In the fashion of the late Victorian era and early 20th century, baby photographs were, as a hobby, being made into postcards. Justine Lydia Spunner was recorded in 1907 by her parents, prominent Barringtonians Mae Lane and George Spunner, with words that would presage her future. It was her first birthday, and on the back of the postcard was written: “Well, what do you think of me? My Momma says I am a terror, but what good are girls if they don’t know things. Lovingly, Justine.”
Well-wrapped in her fleecy clothes for a Barrington winter, she would come to know things. In 1928, at 21, she graduated from Northwestern University with a degree in zoology and minors in chemistry and philosophy. She wanted to be a doctor.
Fate would call Justine to a different life along the Gunflint Trail in Northern Minnesota. First with her mother, who had purchased the Gunflint Lodge, and later with her husband Bill Kerfoot, she developed the Lodge to become one of the premier northern wilderness resorts.
The “tiny terror” (if she was indeed) fulfilled what was written. She lived a courageous life in those Northwoods until age 94, her soft baby clothes becoming deerskin coats and raccoon hats. That merry baby face would change to become the wise, weather beaten visage of a woman who lived a hard life, but one that she chose. Her legend lives on, in her book, “Woman of the Boundary Waters”.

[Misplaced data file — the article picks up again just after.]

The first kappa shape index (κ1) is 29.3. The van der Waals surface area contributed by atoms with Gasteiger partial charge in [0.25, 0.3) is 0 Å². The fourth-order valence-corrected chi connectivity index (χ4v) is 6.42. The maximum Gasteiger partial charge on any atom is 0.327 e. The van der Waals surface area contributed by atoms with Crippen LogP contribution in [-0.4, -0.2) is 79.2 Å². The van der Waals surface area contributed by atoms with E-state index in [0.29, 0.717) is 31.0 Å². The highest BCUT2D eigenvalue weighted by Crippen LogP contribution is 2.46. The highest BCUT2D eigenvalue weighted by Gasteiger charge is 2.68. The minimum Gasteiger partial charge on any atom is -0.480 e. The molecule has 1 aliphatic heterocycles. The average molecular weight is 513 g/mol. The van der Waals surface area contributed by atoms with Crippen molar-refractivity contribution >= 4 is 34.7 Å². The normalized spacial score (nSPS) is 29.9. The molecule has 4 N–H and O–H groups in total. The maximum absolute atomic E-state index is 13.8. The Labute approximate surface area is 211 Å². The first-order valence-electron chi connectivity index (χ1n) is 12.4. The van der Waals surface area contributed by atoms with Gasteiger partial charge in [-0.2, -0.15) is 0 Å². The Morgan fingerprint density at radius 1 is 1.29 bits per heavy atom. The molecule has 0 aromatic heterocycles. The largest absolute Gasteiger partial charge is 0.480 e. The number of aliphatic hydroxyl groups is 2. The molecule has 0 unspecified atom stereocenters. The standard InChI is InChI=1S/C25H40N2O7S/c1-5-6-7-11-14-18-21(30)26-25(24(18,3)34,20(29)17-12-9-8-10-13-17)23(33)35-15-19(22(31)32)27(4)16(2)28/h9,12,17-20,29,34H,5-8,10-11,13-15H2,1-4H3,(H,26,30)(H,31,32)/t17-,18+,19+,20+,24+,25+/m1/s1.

Had she written her postcard inscription 20 years earlier, it might be about embracing the rugged life she chose: “An infinitesimal speck in the cosmos, I stood beneath a great white pine—matriarch of a fast vanishing tribe. And I knew I was home. I was 21, the year was 1927.”
Barbara L. Benson grew up in Kent, England, and later moved to New York. She settled in Barrington and has walked with our history ever since she first arrived here in 1980.
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